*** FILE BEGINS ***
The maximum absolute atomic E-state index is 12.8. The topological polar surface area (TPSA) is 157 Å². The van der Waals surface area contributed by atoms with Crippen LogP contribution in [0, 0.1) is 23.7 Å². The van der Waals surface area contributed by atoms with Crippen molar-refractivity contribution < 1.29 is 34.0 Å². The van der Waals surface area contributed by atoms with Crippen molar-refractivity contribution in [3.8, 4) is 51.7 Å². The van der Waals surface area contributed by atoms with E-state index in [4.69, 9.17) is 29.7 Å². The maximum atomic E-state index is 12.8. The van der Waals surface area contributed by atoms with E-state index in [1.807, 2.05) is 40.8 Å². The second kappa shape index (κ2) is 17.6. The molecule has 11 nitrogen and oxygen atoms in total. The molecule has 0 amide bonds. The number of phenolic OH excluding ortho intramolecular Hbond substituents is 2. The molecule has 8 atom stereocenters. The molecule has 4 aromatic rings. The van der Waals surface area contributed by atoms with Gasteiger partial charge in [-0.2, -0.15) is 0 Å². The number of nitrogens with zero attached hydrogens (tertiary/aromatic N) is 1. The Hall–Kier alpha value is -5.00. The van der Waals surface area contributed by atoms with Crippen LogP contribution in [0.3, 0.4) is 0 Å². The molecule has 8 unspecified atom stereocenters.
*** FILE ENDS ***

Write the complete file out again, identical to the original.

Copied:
The maximum absolute atomic E-state index is 12.8. The topological polar surface area (TPSA) is 157 Å². The van der Waals surface area contributed by atoms with Crippen LogP contribution in [0, 0.1) is 23.7 Å². The van der Waals surface area contributed by atoms with Crippen molar-refractivity contribution < 1.29 is 34.0 Å². The van der Waals surface area contributed by atoms with Crippen molar-refractivity contribution in [3.8, 4) is 51.7 Å². The van der Waals surface area contributed by atoms with E-state index in [4.69, 9.17) is 29.7 Å². The maximum atomic E-state index is 12.8. The van der Waals surface area contributed by atoms with E-state index in [1.807, 2.05) is 40.8 Å². The second kappa shape index (κ2) is 17.6. The molecule has 11 nitrogen and oxygen atoms in total. The molecule has 0 amide bonds. The number of phenolic OH excluding ortho intramolecular Hbond substituents is 2. The molecule has 8 atom stereocenters. The molecule has 4 aromatic rings. The van der Waals surface area contributed by atoms with Gasteiger partial charge in [-0.2, -0.15) is 0 Å². The number of nitrogens with zero attached hydrogens (tertiary/aromatic N) is 1. The Hall–Kier alpha value is -5.00. The van der Waals surface area contributed by atoms with Crippen LogP contribution in [0.3, 0.4) is 0 Å². The molecule has 8 unspecified atom stereocenters.